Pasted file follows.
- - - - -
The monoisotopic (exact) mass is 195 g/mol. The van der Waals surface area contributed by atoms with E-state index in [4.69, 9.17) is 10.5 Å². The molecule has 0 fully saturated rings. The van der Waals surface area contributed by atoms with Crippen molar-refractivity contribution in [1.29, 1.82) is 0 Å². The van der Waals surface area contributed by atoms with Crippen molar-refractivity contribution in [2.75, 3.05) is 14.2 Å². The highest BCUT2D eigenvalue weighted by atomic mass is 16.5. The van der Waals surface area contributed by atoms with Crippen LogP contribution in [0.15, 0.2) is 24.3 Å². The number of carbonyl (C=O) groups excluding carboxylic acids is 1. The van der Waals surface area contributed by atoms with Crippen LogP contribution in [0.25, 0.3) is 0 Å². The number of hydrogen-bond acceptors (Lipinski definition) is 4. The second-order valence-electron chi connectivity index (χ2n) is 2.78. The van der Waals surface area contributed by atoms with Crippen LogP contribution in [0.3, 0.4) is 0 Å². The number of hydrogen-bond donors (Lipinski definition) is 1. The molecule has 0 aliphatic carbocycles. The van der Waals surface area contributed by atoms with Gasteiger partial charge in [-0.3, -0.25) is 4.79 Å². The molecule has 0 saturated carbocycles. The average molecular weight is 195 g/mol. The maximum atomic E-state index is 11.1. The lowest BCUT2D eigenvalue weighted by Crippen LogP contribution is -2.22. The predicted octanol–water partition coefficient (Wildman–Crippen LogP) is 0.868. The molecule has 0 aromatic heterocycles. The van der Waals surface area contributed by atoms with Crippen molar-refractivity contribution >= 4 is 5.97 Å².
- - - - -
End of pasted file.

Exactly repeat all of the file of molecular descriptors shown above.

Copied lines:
The monoisotopic (exact) mass is 195 g/mol. The van der Waals surface area contributed by atoms with E-state index in [4.69, 9.17) is 10.5 Å². The molecule has 0 fully saturated rings. The van der Waals surface area contributed by atoms with Crippen molar-refractivity contribution in [1.29, 1.82) is 0 Å². The van der Waals surface area contributed by atoms with Crippen molar-refractivity contribution in [2.75, 3.05) is 14.2 Å². The highest BCUT2D eigenvalue weighted by atomic mass is 16.5. The van der Waals surface area contributed by atoms with Crippen LogP contribution in [0.15, 0.2) is 24.3 Å². The number of carbonyl (C=O) groups excluding carboxylic acids is 1. The van der Waals surface area contributed by atoms with Crippen LogP contribution in [0.25, 0.3) is 0 Å². The number of hydrogen-bond acceptors (Lipinski definition) is 4. The second-order valence-electron chi connectivity index (χ2n) is 2.78. The van der Waals surface area contributed by atoms with Crippen LogP contribution in [0.3, 0.4) is 0 Å². The number of hydrogen-bond donors (Lipinski definition) is 1. The molecule has 0 aliphatic carbocycles. The van der Waals surface area contributed by atoms with Gasteiger partial charge in [-0.3, -0.25) is 4.79 Å². The molecule has 0 saturated carbocycles. The average molecular weight is 195 g/mol. The maximum atomic E-state index is 11.1. The lowest BCUT2D eigenvalue weighted by Crippen LogP contribution is -2.22. The predicted octanol–water partition coefficient (Wildman–Crippen LogP) is 0.868. The molecule has 0 aromatic heterocycles. The van der Waals surface area contributed by atoms with Crippen molar-refractivity contribution >= 4 is 5.97 Å².